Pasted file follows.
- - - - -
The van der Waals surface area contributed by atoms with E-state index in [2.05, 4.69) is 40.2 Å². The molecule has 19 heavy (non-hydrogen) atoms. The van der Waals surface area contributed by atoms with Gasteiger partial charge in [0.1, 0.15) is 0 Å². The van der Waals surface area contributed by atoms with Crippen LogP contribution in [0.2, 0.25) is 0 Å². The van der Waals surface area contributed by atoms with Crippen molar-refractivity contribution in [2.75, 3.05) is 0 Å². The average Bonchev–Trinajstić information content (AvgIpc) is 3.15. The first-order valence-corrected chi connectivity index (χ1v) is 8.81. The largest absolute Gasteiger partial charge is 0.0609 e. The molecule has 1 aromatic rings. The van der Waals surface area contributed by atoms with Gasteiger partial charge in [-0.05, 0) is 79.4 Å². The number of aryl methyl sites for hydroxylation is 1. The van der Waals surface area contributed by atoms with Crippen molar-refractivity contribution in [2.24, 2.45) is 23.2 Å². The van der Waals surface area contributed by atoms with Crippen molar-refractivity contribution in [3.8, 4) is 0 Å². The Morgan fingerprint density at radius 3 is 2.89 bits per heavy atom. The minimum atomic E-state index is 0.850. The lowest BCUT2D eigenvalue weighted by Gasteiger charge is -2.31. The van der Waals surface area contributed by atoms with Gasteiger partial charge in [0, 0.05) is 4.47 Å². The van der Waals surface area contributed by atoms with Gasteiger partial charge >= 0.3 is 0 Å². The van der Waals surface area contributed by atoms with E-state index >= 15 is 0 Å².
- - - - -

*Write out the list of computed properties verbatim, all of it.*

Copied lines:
The van der Waals surface area contributed by atoms with E-state index in [2.05, 4.69) is 40.2 Å². The molecule has 19 heavy (non-hydrogen) atoms. The van der Waals surface area contributed by atoms with Gasteiger partial charge in [0.1, 0.15) is 0 Å². The van der Waals surface area contributed by atoms with Crippen LogP contribution in [0.2, 0.25) is 0 Å². The van der Waals surface area contributed by atoms with Crippen molar-refractivity contribution in [2.75, 3.05) is 0 Å². The average Bonchev–Trinajstić information content (AvgIpc) is 3.15. The first-order valence-corrected chi connectivity index (χ1v) is 8.81. The largest absolute Gasteiger partial charge is 0.0609 e. The molecule has 1 aromatic rings. The van der Waals surface area contributed by atoms with Gasteiger partial charge in [-0.05, 0) is 79.4 Å². The number of aryl methyl sites for hydroxylation is 1. The van der Waals surface area contributed by atoms with Crippen molar-refractivity contribution in [2.24, 2.45) is 23.2 Å². The van der Waals surface area contributed by atoms with Crippen molar-refractivity contribution in [3.8, 4) is 0 Å². The Morgan fingerprint density at radius 3 is 2.89 bits per heavy atom. The minimum atomic E-state index is 0.850. The lowest BCUT2D eigenvalue weighted by Gasteiger charge is -2.31. The van der Waals surface area contributed by atoms with Gasteiger partial charge in [0, 0.05) is 4.47 Å². The van der Waals surface area contributed by atoms with Gasteiger partial charge >= 0.3 is 0 Å². The van der Waals surface area contributed by atoms with E-state index >= 15 is 0 Å².